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Fish Habitat Designs That Grow More Fish

Welcome to our all new fish habitat design and layout page. Our intent is to show interested pond owners along with our customers, a sample of our hand drawn fish habitat plans, fish attractor designs and custom fish habitat devices that we have made for our clients over the years. Each lake, pond and tank offer different strategies to achieve the customers habitat and fishing goals. Some folks want to have swimming areas, docks and rafts or just tons of cover, brush, weeds and fish. Shape of the pond, trees providing shade around the pond/or not, both create needs differently for the fish. Over all water depth and type of water in-flow, both contribute to the habitat thought process. Hard bottom or soft, steep slope or shallow? You can see there are many variables we look at to achieve your goals before designing the habitat. Options to install the habitat package all at once, or over a number of years? Will installation be in dry lakebed or full pool? Your pond and goals, your schedule and budget. 

Are you planning to fish from shore, in boats, both or none? The types of fish you want to stock, how many and when you stock them will all add details into the final design. "The accepted rule of thumb is at least 20% of the water surface area needs to be cover/habitat to begin to self sustain. This amount of fish habitat and even more, will allow enough protection for some fish of all species, to grow to maturity and reproduce."

We have learned from decades of underwater study that the best case for the fish to flourish is to have a variety of materials underwater to use as cover, resting and habitat. Trees, brush and root wads, rock/gravel and boulders, aquatic plants, weeds and grasses, can all be mixed together with some plastic as well to offer the most variety. This variety of materials is so important, for a number of reasons, but we can't forget about height.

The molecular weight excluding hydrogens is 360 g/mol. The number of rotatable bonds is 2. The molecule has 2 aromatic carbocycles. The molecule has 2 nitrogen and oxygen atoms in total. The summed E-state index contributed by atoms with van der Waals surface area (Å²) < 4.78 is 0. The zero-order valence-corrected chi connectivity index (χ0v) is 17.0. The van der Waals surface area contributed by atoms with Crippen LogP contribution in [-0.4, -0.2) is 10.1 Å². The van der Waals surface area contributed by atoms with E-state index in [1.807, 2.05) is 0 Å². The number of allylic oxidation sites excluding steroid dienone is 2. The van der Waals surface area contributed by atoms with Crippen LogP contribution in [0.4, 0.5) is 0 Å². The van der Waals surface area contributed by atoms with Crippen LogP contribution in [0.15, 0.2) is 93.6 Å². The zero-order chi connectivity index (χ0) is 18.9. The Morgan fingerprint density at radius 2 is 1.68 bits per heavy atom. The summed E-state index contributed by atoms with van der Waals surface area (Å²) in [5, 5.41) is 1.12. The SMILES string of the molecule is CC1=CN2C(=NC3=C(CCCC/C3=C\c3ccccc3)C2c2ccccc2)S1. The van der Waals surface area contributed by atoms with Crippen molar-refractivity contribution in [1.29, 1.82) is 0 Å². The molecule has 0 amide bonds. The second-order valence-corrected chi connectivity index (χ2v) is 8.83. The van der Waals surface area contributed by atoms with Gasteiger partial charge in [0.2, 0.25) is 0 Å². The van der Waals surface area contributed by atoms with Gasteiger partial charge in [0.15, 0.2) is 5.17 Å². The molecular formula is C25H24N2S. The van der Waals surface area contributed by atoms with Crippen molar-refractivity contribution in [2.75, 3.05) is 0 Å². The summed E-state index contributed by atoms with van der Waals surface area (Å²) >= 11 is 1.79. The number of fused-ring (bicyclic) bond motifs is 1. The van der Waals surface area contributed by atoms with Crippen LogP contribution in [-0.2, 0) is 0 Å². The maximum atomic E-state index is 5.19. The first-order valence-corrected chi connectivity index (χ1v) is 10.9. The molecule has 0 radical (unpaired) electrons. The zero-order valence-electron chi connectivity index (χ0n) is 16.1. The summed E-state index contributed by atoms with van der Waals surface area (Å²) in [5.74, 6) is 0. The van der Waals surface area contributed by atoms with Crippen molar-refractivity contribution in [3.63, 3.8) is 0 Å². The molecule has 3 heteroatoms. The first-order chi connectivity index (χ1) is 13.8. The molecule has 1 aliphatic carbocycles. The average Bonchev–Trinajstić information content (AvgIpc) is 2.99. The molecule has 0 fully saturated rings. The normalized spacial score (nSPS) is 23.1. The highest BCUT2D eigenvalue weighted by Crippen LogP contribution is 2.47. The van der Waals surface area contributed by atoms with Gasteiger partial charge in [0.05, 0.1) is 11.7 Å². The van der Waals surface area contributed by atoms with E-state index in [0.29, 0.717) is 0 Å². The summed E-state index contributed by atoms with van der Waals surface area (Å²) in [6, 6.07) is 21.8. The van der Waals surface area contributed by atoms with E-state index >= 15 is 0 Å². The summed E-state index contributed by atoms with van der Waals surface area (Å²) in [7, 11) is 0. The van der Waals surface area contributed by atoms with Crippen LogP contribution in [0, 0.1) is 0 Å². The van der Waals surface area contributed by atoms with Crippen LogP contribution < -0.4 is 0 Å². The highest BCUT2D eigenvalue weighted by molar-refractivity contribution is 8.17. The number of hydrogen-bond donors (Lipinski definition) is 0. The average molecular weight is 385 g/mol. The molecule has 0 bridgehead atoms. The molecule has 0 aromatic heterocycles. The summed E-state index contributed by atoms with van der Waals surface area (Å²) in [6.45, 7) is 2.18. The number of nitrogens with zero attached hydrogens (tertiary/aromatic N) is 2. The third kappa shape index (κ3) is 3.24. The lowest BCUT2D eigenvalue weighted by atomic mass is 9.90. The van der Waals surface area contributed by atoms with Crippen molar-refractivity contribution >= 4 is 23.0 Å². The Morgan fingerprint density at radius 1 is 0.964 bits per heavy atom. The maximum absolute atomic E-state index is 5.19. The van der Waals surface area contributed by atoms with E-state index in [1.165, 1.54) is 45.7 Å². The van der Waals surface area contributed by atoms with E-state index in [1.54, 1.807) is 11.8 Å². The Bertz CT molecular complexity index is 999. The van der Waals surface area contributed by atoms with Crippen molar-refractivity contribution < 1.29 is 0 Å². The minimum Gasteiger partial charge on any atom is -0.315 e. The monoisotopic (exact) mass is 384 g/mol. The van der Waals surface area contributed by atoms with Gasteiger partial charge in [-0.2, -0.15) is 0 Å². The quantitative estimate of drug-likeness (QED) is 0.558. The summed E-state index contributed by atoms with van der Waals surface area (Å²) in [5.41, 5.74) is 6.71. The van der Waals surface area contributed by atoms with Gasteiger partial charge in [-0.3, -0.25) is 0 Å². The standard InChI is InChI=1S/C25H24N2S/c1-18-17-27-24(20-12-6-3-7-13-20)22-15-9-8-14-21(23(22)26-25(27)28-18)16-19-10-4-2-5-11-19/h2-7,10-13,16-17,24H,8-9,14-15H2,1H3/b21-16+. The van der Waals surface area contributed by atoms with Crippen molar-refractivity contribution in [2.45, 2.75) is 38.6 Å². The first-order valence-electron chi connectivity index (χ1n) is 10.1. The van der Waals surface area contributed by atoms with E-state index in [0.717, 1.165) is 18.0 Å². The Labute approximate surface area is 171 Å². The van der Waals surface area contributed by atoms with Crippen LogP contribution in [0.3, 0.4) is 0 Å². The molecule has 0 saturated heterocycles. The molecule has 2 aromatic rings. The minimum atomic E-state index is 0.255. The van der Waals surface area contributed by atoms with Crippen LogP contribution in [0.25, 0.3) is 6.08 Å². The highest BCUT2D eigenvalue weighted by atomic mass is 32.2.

The more variety in type of habitat materials and size, complexity, density and ever changing variations of different materials that are offered the better. Variety in habitat type will attract that same variety of organisms. Not only are we designing habitat to protect young fish, but unique crevices, nooks and spaces to first harbor the micro organisms they feed and survive upon. This most important food source is surface area for periphyton.

We have been recommending to our clients for many years to mix up materials as much as possible, in roughly equal amounts. Some folks don't have or want any wood, usually because of the un-wanted decomp. Some places do not have any rock available, or any vegetation wanted in their pond. Fish will use what they have available, we simply to expand those choices. 20% of the 20% in plastic works really well when all the other types are used. We find the fish prefer the lighter colored plastic in warmer summer months over wood and weeds, due to the cooler temps that it keeps. Darker colors warm first in the spring, providing protective cover in the shallows in the spring near spawning areas. As you can see, many different types of fish attractors and fish habitat can work in unison. 

Where would you hide if you were only 1" long and everything else was larger and trying to eat you? When designing a detailed fish habitat design, that is the question we ask ourselves. Dense, shallow fish cover is the back bone of the system. Protect the little guys, give them cover, bugs and protection from the elements and predation and they turn into giants!

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